These wall climbing guidelines are specifically for fat or plus size women AND men who wish to pursue this very fun sport.
I used to do a lot of climbing, and though not overweight, I learned a lot in the four years I spent, week after week, climbing all sorts of wall routes.
I achieved a strong intermediate level of skill at top roping. This means that I was regularly top roping to completion, on a first attempt, new routes that were rated 5.10 (A, B and sometimes C).
I was able to work some 5.11’s on top rope, getting to the top (but never on a first try with a newly created 5.11 route).
I did lead climbing on some 10’s, a few 11’s. I also did all kinds of routes such as slabs, corners and overhangs.
Basic Climbing Guidelines for Overweight Beginners
First and foremost, don’t say, “I’m too fat to climb.”
If you’ve ever been in a climbing gym, you will have noted that routes are rated with numbers which usually go down as far as 5.4, maybe a little lower.
These are easy, and parents have their newbie children climbing them.
But they are also for adults who are new to this sport.
These easy routes consist of large, comfy hand-holds and foot-holds.
The issue, then, is stamina, even though a very overweight person may have difficulty just making a few successive moves due to their size.
But with grit and determination, it can be done, assuming that you are not so obese that you have difficulty just walking.
Expect to fatigue quickly. Don’t let this discourage you! After all, the human body is NOT designed to ambulate vertically. We are not squirrels.
You WILL fatigue very fast. Simply sit back in your harness and rest, then resume.
It may take an overweight newbie quite a while to reach the top of the gym’s easiest route, especially if it includes a slight overhang.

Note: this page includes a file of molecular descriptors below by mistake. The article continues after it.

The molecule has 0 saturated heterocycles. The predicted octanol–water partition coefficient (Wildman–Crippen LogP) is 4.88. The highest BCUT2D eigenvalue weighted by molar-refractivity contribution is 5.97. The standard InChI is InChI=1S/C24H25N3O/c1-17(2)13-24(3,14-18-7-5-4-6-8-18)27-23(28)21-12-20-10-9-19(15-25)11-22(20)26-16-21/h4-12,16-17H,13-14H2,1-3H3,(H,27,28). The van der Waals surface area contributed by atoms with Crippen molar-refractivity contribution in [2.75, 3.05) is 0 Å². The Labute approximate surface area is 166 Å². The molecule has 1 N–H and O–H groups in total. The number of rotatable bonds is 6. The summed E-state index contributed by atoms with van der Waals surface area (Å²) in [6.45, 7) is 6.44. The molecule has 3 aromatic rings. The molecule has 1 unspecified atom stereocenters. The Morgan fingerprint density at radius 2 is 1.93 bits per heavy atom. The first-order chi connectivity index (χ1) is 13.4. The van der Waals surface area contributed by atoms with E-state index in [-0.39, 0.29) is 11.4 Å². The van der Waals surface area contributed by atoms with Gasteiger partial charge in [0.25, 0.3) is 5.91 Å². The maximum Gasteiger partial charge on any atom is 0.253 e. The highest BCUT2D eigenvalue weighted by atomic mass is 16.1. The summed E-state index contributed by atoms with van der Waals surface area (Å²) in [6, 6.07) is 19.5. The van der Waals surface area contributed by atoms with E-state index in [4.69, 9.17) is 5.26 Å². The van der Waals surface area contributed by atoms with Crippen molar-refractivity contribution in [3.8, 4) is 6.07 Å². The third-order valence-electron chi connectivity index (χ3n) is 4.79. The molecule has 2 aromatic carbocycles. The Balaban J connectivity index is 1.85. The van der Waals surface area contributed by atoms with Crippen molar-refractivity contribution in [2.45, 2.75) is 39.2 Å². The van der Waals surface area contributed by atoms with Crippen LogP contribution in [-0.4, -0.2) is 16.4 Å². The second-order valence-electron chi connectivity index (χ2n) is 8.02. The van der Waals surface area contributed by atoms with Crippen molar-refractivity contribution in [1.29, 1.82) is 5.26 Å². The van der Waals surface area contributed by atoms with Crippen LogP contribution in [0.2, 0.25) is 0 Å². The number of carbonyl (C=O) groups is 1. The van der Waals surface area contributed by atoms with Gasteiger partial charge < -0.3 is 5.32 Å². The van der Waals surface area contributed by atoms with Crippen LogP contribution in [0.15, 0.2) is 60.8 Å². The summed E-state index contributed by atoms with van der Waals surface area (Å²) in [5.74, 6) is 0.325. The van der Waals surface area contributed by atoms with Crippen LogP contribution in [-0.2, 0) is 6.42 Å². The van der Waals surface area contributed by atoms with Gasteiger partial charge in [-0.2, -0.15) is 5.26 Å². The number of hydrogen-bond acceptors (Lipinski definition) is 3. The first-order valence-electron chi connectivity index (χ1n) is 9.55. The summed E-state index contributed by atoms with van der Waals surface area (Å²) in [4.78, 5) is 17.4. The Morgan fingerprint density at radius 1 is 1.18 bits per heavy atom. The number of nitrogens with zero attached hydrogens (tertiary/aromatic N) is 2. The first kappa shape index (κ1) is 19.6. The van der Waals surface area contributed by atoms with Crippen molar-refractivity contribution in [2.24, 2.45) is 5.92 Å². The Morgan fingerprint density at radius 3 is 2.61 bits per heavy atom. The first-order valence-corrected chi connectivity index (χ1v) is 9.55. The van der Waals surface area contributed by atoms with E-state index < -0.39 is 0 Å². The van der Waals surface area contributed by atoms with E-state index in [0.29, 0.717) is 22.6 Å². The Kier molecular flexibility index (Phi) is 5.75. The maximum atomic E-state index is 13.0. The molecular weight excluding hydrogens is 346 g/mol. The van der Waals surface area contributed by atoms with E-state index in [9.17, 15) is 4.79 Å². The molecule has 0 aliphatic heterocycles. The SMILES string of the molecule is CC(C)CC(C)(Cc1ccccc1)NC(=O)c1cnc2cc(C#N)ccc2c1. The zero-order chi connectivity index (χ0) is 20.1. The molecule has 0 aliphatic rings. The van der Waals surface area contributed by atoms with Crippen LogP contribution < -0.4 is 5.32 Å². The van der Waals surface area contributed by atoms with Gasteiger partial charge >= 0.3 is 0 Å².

There is nobody timing you.
There is no time limit on the route.
If you need 20 minutes, then you take 20 minutes.
Consider it a workout routine.
Expect your forearms especially to quickly burn. This is because you’re using them in a way that you’ve never done before. This fast on-fire feeling also occurs to thin beginners.
The main reason you’ll feel your forearms going dead very quickly is because people who are new to wall climbing will invariably try to muscle up a route, especially a route with big hand-holds.
They will attempt to pull themselves up with their arms, letting their legs drag below them. This is not how to efficiently climb a wall.
However, learning the proper techniques will take time. Do not get in the habit of muscling up the route.
It is said that women climbers learn the techniques faster than do men because they lack the upper body strength to haphazardly muscle up the wall.
Body position, including that of the legs, is crucial for efficient wall climbing.
Even how you place your hand on particular hand-holds makes a big difference.
I can go on and on about the many very effective body movements that propel a person up a wall without any muscling-up, but let’s just keep the focus here on guidelines for overweight beginning climbers.
You will need to learn how to propel up with your legs. This will take time. But how strong must your legs be to learn leg techniques?
Chances are, your legs are already strong enough for most of the techniques.
The so-called loading and rocking-on of a leg are probably not one of them, but there are other lower body tricks you can do even if you’re overweight.
Do not try to muscle up the route. Otherwise you will become quickly defeated.
Choose easy routes to start off with, even if only kids are using them. Novice children flounder plenty on easy routes.
During your downtime at the gym, watch the movement patterns of experienced climbers. Compare them to struggling climbers. You will see a big difference.
If your feet are too large to fit into climbing shoes, then wear the thinnest possible sneakers (not running shoes or other athletic-type shoes)—but just the simplest house-type sneakers.
If you’re sketchy about attempting a top rope route, then start out with some “bouldering.”
Bouldering is more of a horizontal (or so-called traversing) style of climbing, where there’s no rope required, and you’re close to the padded floor.
Traversing or bouldering will strengthen your fingers, hands and other muscles, and give the newbie plus-size man or woman an opportunity to hone basic climbing skills.